It is no secret that regulations reduce competition, limit innovation, and inflate prices, often establishing winners and losers. Economists have long noted that big businesses consistently benefit from government intervention in the market while consumers and small businesses are left to bear the high costs brought on by regulation. 

Licensing limits are one such restriction that generates particularly damaging consequences. Capping the number of licenses allowed in an industry means that established players in that market face less competition from new businesses seeking to enter the industry. 

As competition decreases, businesses lose incentive to innovative. With less competition and innovation, the quality of products will at best remain stagnant. More often, quality dwindles as companies can thrive in a regulated market without taking risks they would otherwise need to. 

While the COVID-19 pandemic has ravaged Oklahoma’s economy, a free market approach to medical cannabis has enabled the industry to flourish. Unlike other states with legalized medicinal cannabis, Oklahoma has refrained from limiting the number of licenses issued for growers, processors, distributors, and transporters. 

This hands-off approach has led to the creation of 6,000 new jobs in the cannabis industry in 2020, astonishing growth in a year where over 150,000 Oklahomans lost their jobs and a record number filed for unemployment benefits. 

Amidst this prosperity, lawmakers in Oklahoma City considered impsong licensing caps and severe regulatory restrictions on medical marijuana, directly contradicting the intent of the hundreds of thousands of Oklahomans who voted in favor of State Question 788, the ballot initiative that legalized medical marijuana.  

Passed in June, 2018 with over 56% of the vote, SQ 778 directed lawmakers and regulatory agencies to create a free enterprise system of growing, processing, and distributing medical cannabis. The ballot initiative included a $2500 licensing fee for businesses, a low barrier of entry for medical marijuana, and didn’t limit the number of permitted licenses. 

Since its legalization, medicinal cannabis has been an overwhelming success for Oklahoma. Dispensaries totaled over $830 million in revenue in 2020, more than doubling last year’s revenue, with additional growth expected in 2021. State and local governments have benefitted as well, raking in $71.6 million in tax revenue, a 134% increase from 2019. 

This free-market approach has strong support from residents, as more than 100,000 Oklahomans signed a petition supporting full deregulation of the industry in response to previous efforts to restrict entrepreneurial participation.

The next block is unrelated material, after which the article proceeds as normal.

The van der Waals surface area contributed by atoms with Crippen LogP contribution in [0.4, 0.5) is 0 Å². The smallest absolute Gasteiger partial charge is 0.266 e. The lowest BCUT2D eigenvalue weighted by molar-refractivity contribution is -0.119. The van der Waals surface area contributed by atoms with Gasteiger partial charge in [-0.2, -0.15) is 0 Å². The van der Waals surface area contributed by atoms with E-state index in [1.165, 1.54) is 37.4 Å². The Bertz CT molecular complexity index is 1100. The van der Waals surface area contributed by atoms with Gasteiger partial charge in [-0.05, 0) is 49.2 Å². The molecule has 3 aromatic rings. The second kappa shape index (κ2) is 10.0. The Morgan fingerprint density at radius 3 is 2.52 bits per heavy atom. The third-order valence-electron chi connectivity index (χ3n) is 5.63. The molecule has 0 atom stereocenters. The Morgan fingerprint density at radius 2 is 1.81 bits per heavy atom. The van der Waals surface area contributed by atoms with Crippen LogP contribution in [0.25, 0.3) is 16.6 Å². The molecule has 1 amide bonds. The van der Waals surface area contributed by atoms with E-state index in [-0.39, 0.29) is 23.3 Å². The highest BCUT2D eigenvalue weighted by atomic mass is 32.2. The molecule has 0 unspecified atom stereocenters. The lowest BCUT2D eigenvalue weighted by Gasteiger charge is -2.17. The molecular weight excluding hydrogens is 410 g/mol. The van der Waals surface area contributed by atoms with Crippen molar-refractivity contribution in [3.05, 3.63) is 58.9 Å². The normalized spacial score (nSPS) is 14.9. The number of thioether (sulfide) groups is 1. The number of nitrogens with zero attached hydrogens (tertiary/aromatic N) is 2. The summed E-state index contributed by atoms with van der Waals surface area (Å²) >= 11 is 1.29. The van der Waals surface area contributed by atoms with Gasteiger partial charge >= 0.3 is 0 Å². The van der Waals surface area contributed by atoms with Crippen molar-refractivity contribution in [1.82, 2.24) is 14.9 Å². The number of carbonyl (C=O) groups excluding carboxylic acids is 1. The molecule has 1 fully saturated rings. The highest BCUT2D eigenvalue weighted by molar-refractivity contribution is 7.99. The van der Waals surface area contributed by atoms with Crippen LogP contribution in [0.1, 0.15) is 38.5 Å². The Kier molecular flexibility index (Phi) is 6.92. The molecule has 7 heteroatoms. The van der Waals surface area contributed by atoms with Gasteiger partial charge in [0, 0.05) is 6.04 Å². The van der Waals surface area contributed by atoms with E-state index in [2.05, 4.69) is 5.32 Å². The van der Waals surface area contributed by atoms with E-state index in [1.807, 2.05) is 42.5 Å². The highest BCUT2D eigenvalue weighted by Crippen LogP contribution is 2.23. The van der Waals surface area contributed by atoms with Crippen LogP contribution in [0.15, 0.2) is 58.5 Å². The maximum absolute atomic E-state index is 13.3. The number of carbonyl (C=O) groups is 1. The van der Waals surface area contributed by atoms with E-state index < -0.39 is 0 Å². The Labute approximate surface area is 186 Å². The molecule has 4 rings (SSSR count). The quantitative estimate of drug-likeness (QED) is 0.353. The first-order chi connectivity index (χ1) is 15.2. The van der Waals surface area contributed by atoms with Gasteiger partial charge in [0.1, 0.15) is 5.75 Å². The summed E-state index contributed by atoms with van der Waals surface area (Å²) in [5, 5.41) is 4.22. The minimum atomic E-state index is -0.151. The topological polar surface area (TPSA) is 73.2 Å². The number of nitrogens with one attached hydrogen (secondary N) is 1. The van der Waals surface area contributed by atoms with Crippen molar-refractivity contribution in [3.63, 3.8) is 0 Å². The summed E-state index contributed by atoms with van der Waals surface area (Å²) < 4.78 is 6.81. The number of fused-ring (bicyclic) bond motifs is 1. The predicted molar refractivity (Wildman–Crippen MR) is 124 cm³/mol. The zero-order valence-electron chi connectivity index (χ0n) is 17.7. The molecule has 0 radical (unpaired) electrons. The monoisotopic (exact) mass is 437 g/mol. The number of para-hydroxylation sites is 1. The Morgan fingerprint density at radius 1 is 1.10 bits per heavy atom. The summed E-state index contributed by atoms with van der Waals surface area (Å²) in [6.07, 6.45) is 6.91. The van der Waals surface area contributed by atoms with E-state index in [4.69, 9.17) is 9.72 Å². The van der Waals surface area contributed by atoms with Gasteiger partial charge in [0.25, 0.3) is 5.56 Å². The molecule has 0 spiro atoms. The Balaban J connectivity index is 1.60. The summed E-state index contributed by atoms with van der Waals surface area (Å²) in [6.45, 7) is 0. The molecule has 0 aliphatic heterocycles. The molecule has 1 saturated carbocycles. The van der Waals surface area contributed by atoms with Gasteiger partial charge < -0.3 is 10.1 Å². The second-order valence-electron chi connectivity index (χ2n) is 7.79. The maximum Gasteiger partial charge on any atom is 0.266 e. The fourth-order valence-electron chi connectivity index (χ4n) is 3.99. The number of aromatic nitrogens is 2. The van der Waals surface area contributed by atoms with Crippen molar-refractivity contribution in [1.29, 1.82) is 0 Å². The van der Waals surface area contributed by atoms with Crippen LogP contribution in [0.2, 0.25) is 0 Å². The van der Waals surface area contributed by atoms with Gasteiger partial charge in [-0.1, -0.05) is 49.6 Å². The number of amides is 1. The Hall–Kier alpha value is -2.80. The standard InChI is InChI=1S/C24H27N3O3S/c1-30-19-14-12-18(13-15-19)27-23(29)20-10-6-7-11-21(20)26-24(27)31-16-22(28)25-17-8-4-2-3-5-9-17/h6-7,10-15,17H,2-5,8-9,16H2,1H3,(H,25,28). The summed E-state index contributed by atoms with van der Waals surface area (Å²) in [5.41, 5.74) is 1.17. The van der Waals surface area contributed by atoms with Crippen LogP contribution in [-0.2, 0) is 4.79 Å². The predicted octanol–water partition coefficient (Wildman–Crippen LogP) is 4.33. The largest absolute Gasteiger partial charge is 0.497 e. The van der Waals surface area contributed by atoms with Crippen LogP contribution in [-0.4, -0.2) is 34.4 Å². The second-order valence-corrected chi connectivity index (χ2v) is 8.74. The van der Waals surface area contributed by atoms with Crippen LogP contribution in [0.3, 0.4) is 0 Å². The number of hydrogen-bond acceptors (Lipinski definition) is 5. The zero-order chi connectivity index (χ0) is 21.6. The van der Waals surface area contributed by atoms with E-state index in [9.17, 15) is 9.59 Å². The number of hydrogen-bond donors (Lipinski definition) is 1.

HB 2272 was the most recent push to restrict medicinal cannabis, including numerous provisions that would have devastated businesses, cut jobs, and subverted the clear will of voters in Oklahoma. This bill sought to replace the $2500 licensing fee with a complex lottery system. Tickets for the lottery would be sold to those able to pay the exorbitant price determined by a group of unelected officials at the Oklahoma Medical Marijuana Authority (OMMA). While a previous version of HB 2272 listed the price of a lottery ticket at $12,500, the final price, at the complete discretion of OMMA, could be significantly higher. 

The proposed legislation would impede aspiring entrepreneurs from entering the market. With no guarantee of a license, they would be forced to take on more debt or surrender portions of their business to equity investors just to purchase a lottery ticket. 

HB 2272 also looked to invoke a moratorium on new licenses, effective September 1st, and required licensed establishments to meet arbitrary commerce quotas to avoid losing their license. For dispensaries in remote areas of the state, commerce quotas would be impossible to meet, a cruel and unjust death sentence for countless dispensaries and thousands of well-paying jobs. 

House Majority Leader Josh West, the sponsor of the bill, incorrectly claims that HB 2272 will “combat the black market”. Medical marijuana’s black market exists due to high taxes and strict regulations imposed by government. When deregulated, those who utilize the black market are no longer incentivized to circumvent legal practices, reducing black market activity. Regulatory provisions, like those included in HB 2272, lead to price inflation, enlarging the black market, diminishing state tax revenue, and driving many out of business. 

HB 2272’s licensing caps were fortunately rejected by the Oklahoma Senate. Republican Senator Casey Murdock introduced an amendment eliminating the licensing cap proposal, ensuring that the state’s economic success in medicinal cannabis will not be abandoned by lawmakers this legislative session. However, it is expected that the licensing cap proposals in HB 2272 will be reintroduced in the future. Constant vigilance may therefore be required to prevent overzealous legislators from passing anti-growth initiatives targeting medical cannabis. 

It is clear that Oklahoma’s success in medical marijuana is a direct result of free-market policies. Lawmakers in Oklahoma City should encourage competition, innovation, and free enterprise rather than caps on licenses and other restrictions that harm businesses, consumers, and the entire state. Such policies have worked incredibly well thus far, it would be irresponsible to discard them now.